As unemployment kept increasing in the U.S., it was great to see we had done our part in not adding to the problem. We still had the problem, however, with our people in Honduras who had been sent home March 15 by presidential decree. Unlike the U.S., there were no stimulus checks being sent out via direct deposit, and we did not have the benefit of anything like the Paycheck Protection Program at the corporate level. We were going to have to ride this horse bareback! Yet, we were equally as committed to all of our people at the factories to make sure they could still receive an income to feed their families.

Paying our workers at the factories only solved a small part of the problem, though. We knew very well that the virus would still be around the moment we reopened the factories, so we needed to retrofit our entire operation—I’m talking every single nook and cranny of our building. Fortunately for us, and largely due to my OCD, from which I have suffered for 39 years, we have had a covenant with Bayer’s Better Manufacturing Practices for 16 years and our farms were certified in 2009 as being the cleanest, most hygienic and most environmentally friendly. Our factories are not certified by Bayer because, as a human health company, if they certified our business they would be exposed to accusations of “endorsing” a tobacco company. However, we follow the requirements of Bayer’s Better Manufacturing Practices anyway.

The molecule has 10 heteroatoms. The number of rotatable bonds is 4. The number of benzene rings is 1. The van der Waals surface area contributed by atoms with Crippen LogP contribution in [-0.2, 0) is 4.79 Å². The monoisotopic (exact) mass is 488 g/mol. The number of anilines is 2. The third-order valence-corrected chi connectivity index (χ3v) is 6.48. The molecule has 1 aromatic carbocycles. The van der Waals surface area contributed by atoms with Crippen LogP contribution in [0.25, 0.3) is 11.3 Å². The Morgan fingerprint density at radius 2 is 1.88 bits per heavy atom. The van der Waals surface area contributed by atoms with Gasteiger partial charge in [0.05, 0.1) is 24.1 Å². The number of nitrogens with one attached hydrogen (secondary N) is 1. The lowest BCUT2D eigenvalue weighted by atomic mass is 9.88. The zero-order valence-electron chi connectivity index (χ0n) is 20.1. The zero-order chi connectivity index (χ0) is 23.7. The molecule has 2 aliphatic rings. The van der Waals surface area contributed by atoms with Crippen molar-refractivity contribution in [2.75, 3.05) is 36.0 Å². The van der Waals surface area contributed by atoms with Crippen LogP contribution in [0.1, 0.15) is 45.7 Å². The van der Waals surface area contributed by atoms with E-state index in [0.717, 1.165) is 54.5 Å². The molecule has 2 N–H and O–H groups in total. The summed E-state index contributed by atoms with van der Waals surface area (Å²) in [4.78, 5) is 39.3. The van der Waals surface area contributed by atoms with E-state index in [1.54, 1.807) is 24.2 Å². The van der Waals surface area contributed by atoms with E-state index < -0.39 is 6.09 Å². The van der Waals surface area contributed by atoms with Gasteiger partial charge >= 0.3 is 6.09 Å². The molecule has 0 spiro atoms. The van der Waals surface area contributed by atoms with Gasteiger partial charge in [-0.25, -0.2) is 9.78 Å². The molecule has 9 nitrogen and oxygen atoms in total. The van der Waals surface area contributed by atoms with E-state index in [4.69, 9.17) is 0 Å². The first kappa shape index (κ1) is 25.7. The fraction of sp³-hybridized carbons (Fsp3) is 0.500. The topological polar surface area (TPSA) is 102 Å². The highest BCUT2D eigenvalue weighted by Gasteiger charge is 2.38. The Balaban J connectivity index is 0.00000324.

For 20 years we have had our own doctors, one at the farm and the other at the factory. To enter the work area, you have to go through a disinfecting tunnel, we have cleaning stations in several places and everybody has been conditioned to wash their hands every two hours. Nevertheless, these measures were still not enough. We’ve now separated our tables, we set up a thermometer station and separated work stations. When we finally reopened in Honduras in early May, our factory was deemed to be the example for all factories in Honduras as a whole, not only for cigars.